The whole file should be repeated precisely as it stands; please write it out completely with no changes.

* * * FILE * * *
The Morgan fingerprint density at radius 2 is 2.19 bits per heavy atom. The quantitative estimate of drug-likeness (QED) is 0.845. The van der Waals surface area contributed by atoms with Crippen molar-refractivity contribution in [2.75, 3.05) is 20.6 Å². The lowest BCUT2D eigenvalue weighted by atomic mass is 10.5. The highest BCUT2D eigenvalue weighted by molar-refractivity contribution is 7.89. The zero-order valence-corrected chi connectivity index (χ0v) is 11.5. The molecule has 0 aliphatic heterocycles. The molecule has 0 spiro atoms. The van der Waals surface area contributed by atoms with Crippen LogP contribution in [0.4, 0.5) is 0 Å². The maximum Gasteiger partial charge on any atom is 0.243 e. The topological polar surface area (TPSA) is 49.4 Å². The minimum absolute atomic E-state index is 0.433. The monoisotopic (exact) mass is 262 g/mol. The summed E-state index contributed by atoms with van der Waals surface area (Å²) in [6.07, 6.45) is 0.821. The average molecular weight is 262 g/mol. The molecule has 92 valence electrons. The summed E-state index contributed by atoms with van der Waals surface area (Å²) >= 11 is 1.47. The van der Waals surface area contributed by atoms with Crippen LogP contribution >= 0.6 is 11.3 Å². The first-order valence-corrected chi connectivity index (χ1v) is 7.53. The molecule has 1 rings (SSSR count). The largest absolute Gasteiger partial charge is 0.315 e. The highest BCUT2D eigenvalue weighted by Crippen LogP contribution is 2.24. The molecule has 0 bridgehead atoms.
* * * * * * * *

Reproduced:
The Morgan fingerprint density at radius 2 is 2.19 bits per heavy atom. The quantitative estimate of drug-likeness (QED) is 0.845. The van der Waals surface area contributed by atoms with Crippen molar-refractivity contribution in [2.75, 3.05) is 20.6 Å². The lowest BCUT2D eigenvalue weighted by atomic mass is 10.5. The highest BCUT2D eigenvalue weighted by molar-refractivity contribution is 7.89. The zero-order valence-corrected chi connectivity index (χ0v) is 11.5. The molecule has 0 aliphatic heterocycles. The molecule has 0 spiro atoms. The van der Waals surface area contributed by atoms with Crippen LogP contribution in [0.4, 0.5) is 0 Å². The maximum Gasteiger partial charge on any atom is 0.243 e. The topological polar surface area (TPSA) is 49.4 Å². The minimum absolute atomic E-state index is 0.433. The monoisotopic (exact) mass is 262 g/mol. The summed E-state index contributed by atoms with van der Waals surface area (Å²) in [6.07, 6.45) is 0.821. The average molecular weight is 262 g/mol. The molecule has 92 valence electrons. The summed E-state index contributed by atoms with van der Waals surface area (Å²) >= 11 is 1.47. The van der Waals surface area contributed by atoms with Crippen LogP contribution >= 0.6 is 11.3 Å². The first-order valence-corrected chi connectivity index (χ1v) is 7.53. The molecule has 1 rings (SSSR count). The largest absolute Gasteiger partial charge is 0.315 e. The highest BCUT2D eigenvalue weighted by Crippen LogP contribution is 2.24. The molecule has 0 bridgehead atoms.